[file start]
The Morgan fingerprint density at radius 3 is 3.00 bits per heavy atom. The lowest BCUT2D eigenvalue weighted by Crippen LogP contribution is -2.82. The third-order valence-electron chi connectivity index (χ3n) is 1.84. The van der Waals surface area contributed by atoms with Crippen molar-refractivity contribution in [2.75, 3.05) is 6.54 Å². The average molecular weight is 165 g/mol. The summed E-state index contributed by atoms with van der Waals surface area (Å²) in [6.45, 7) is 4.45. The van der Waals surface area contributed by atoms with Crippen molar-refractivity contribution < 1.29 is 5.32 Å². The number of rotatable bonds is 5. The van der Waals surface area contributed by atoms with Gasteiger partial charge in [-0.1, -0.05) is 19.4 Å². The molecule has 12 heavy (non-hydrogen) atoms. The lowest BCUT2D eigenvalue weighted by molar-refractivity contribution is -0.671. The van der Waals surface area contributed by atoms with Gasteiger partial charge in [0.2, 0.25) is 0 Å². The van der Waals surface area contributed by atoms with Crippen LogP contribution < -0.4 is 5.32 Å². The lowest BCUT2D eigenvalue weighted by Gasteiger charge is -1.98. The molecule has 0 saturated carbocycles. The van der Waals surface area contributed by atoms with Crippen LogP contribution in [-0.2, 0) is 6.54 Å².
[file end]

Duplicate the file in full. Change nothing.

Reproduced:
The Morgan fingerprint density at radius 3 is 3.00 bits per heavy atom. The lowest BCUT2D eigenvalue weighted by Crippen LogP contribution is -2.82. The third-order valence-electron chi connectivity index (χ3n) is 1.84. The van der Waals surface area contributed by atoms with Crippen molar-refractivity contribution in [2.75, 3.05) is 6.54 Å². The average molecular weight is 165 g/mol. The summed E-state index contributed by atoms with van der Waals surface area (Å²) in [6.45, 7) is 4.45. The van der Waals surface area contributed by atoms with Crippen molar-refractivity contribution < 1.29 is 5.32 Å². The number of rotatable bonds is 5. The van der Waals surface area contributed by atoms with Gasteiger partial charge in [-0.1, -0.05) is 19.4 Å². The molecule has 12 heavy (non-hydrogen) atoms. The lowest BCUT2D eigenvalue weighted by molar-refractivity contribution is -0.671. The van der Waals surface area contributed by atoms with Gasteiger partial charge in [0.2, 0.25) is 0 Å². The van der Waals surface area contributed by atoms with Crippen LogP contribution < -0.4 is 5.32 Å². The lowest BCUT2D eigenvalue weighted by Gasteiger charge is -1.98. The molecule has 0 saturated carbocycles. The van der Waals surface area contributed by atoms with Crippen LogP contribution in [-0.2, 0) is 6.54 Å².